Appearance wise, the 993 is kind of boring I admit. No flashy gimmicks (except reflective material for night time running) or loud colors. And that’s kind of the point. “Made in USA” tributes on the tongue and the heel of the shoe is all the eye-catching attention and praise you could want from this shoe. You won’t see that anywhere on the hard wood during your next pickup game at the Y.
Fresh in the box.
“Commitment to American Manufacturing”
Patriotic USA signage.
So how do you wear sneakers in a trad-approved manner? Well, there’s actual physical activity which of course makes sense. Go for the frat daddy look with high top tube socks when you run some laps or lift heavy things at the gym.
Then there’s the casual occasions when you just don’t want to wear boat shoes or camp mocs. Or if hard soled penny loafers would be too much of a [literal] pain. I like pairing my 993s with chino shorts and a t-shirt or frocket during events that I know will require a lot of walking. A recent trip to the zoo serves a perfect example. Walking 4 hours on a lovely Spring day, barefoot in boat shoes, just causes achy feet and weird fungal growth.
And there’s also the “JCrew’s Trad Dad” weekender look, where a 30-something old young father sporting a slight sexy stubble and wavy hair peeking out under his sophisticated eyeglass frames needs to take his dog and his toddler to the park. What does he wear to show off his lean, tanned daddy body to the other MILFs at the playground? A baseball cap, a slim untucked polo, urban fit chinos and his trusty New Balances.
The key is to look youthful, relaxed, and polishely disheveled. So you’ll be less like Steve Carrell’s character in Crazy Stupid Love:
And more like the suburban dad / MILF eye candy seen below. So instead of those ugly old man “for orthopedic support” 407s, you can sport your 993s or retro-grade 574s as featured in GQ. And even with the subtle jab at frat daddy attire by Ryan Gosling (even he knows that NB = TFM), you can still look good in sneakers as long as you pair it well.
Really, only in urban prep and trad fashion is the above look acceptable. J.Crew may be the number one proponent of this casual, mix-n-match style, and yes it can be a bit inappropriate in most instances of real world application, but it does have it’s place in small quantities of use. I can see myself hanging up the tucked OCBDs and Pennies for a trip to Target in “JCrew’s Trad Dad” clothing. Not often, but reserved for take-it-easy days.
Since I’m on the subject, I’ll give you a short tour of my other rubber soled shoes. Below are my Adidas Sambas that I’ve had for about five years and still going strong. I wear this in similar Trad Dad trend, with slim cut chinos or denim. The accepted general consensus in men’s fashion & advice is that if you are going to wear sneakers in non-athletic uses, then you should go with classic and retro styling. The Trad Dad look may or may not fly against this tide (especially with 993s), but it’s more for aforementioned trips to the park or suburbia shopping centers than for abiding to fashion rules. My Sambas satisfy both urban and athletic use as my main gym shoe and as my main casual sneaker. I highly recommend it especially if you do any sort of leg work like squatting and deadlifting when you’ll need a flat sole.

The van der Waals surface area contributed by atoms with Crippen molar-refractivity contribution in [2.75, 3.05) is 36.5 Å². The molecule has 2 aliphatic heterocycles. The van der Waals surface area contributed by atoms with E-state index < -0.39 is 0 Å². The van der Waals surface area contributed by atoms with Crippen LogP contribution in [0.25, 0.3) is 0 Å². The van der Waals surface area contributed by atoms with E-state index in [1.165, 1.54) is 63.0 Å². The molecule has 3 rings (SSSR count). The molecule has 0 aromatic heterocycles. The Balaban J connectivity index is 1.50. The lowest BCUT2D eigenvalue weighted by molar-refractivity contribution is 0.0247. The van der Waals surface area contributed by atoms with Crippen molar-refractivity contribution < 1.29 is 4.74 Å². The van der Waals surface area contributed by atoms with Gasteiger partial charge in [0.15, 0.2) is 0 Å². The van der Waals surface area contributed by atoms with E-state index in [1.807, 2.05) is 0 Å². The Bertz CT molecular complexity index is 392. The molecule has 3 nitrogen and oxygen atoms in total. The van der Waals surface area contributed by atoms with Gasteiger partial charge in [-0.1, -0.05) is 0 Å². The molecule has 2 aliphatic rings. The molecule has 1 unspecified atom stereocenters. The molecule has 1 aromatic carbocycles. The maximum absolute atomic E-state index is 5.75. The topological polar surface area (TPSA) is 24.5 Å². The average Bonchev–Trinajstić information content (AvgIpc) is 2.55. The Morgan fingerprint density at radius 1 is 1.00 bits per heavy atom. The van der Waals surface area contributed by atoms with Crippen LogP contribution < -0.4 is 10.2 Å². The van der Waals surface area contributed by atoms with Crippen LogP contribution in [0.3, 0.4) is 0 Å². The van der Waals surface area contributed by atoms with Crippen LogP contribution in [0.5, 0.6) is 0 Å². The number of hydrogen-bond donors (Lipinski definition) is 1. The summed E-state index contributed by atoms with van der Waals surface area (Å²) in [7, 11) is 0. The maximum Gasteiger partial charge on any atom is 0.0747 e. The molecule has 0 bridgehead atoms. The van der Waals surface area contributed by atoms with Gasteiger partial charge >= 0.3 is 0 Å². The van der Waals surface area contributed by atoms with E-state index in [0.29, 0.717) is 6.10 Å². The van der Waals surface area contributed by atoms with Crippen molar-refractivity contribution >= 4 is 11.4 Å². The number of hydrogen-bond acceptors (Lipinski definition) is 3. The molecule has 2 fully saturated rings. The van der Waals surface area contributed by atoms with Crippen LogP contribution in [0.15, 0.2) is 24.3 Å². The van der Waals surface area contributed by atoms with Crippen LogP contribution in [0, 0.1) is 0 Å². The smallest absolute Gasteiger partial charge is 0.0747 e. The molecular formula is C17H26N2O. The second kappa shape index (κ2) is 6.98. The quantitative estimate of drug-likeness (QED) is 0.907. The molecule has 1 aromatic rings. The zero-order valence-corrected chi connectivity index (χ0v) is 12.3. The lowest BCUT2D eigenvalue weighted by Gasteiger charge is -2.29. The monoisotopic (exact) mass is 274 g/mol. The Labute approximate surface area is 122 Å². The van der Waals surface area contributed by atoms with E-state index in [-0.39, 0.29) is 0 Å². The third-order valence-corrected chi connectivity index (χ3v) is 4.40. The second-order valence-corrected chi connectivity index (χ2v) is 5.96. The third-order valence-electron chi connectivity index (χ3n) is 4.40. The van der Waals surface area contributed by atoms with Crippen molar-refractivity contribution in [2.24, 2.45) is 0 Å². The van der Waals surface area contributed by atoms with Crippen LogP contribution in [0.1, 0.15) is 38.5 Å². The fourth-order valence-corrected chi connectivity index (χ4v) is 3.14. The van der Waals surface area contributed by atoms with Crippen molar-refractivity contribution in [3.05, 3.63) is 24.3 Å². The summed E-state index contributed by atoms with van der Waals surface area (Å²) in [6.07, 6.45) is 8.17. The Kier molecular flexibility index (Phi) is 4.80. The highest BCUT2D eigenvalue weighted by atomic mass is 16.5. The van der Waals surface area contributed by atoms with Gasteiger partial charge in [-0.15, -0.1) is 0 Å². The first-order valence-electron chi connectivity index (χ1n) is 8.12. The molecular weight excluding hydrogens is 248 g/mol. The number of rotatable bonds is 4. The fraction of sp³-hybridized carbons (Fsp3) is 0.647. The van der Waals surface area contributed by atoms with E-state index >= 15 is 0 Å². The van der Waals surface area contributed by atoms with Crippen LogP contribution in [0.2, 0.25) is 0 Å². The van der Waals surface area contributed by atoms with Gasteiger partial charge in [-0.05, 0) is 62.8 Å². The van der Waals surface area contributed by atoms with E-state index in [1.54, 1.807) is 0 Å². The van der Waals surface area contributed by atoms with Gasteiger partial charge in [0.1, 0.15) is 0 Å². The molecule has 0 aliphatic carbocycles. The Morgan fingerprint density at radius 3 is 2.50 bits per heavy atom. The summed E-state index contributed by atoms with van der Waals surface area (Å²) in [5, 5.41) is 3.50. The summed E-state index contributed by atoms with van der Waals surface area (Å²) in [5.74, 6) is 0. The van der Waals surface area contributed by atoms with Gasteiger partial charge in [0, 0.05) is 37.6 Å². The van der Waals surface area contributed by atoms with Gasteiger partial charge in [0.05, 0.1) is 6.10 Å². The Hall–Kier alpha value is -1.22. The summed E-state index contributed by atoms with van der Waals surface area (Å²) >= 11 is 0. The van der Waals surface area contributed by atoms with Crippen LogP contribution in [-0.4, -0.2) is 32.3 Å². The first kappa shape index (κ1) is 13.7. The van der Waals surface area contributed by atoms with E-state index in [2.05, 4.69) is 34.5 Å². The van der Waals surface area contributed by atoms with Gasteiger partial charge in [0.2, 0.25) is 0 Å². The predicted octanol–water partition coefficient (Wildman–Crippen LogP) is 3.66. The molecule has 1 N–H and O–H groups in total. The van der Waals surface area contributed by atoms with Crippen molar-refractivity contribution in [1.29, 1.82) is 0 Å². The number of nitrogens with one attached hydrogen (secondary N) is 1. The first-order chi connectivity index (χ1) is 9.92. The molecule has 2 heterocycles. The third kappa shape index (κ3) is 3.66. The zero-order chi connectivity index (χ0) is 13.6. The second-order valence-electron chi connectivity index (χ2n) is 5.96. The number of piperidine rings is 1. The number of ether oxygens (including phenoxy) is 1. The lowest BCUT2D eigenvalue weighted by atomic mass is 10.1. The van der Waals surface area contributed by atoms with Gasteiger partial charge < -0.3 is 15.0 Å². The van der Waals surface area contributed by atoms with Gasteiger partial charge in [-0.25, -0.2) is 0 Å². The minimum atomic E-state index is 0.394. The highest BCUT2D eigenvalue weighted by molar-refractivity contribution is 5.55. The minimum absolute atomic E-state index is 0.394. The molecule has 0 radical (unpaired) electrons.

Other vintage styled shoes in addition to the Sambas and 574s that I like are the Converse Jack Purcells. Nike Air Epic, and Adidas Samoa. Get a pair in a classic color combination and then a funky, retro mix that Spike Lee would approve of.
My old Asics. Still one of my top brands of choice for running, probably on par with New Balance. Only since NB makes some of their shoes in the USA does it have a slight advantage.
I’ve had these Sperry Bahama Canvas boat shoes for a while too. I only wear these in the summer, and tone down the somewhat noticeable color of the shoes with khaki or stone chino shorts. I also like the CVO with its similiar minimalistic vibes to a pair of Jack Purcells. These are distinctly reserved for the utmost casual of occasions, say a picnic or stroll down the boardwalk on a beach vacation. If there is any hint of formal breeze in the air, even dinner at your favorite family restaurant, then I’d switch back to my leather boat shoes or loafers.
I have two pairs of New Balance running shoes. The 880v2 was purchased for last year’s running season, and this year I’ve added the 890v3 to my rotation for this upcoming Spring and Summer. Hope to do a few 5ks! I buy from Joe’s New Balance Outlet on eBay or its eMerchant store, which sources all of its stock directly from the brand. They carry discontinued or previous years’ styles on discount, plus usually offering free shipping and occasional additional sales. The 880 and 890 series are still produced, so I just buy the last version released to save money, as the technology will be almost identical but with just differing design.
Some have taken up issue against New Balance’s claim to American manufacturing. True, not all of its shoes are made here, and there are questions to “Assembled in USA” vs “Made in USA” labeling, but even if only 70% of the components are home bred, then that’s still 70% more than any other major athletic shoe company in these United States. Can you say the same for Nike’s sweatshops?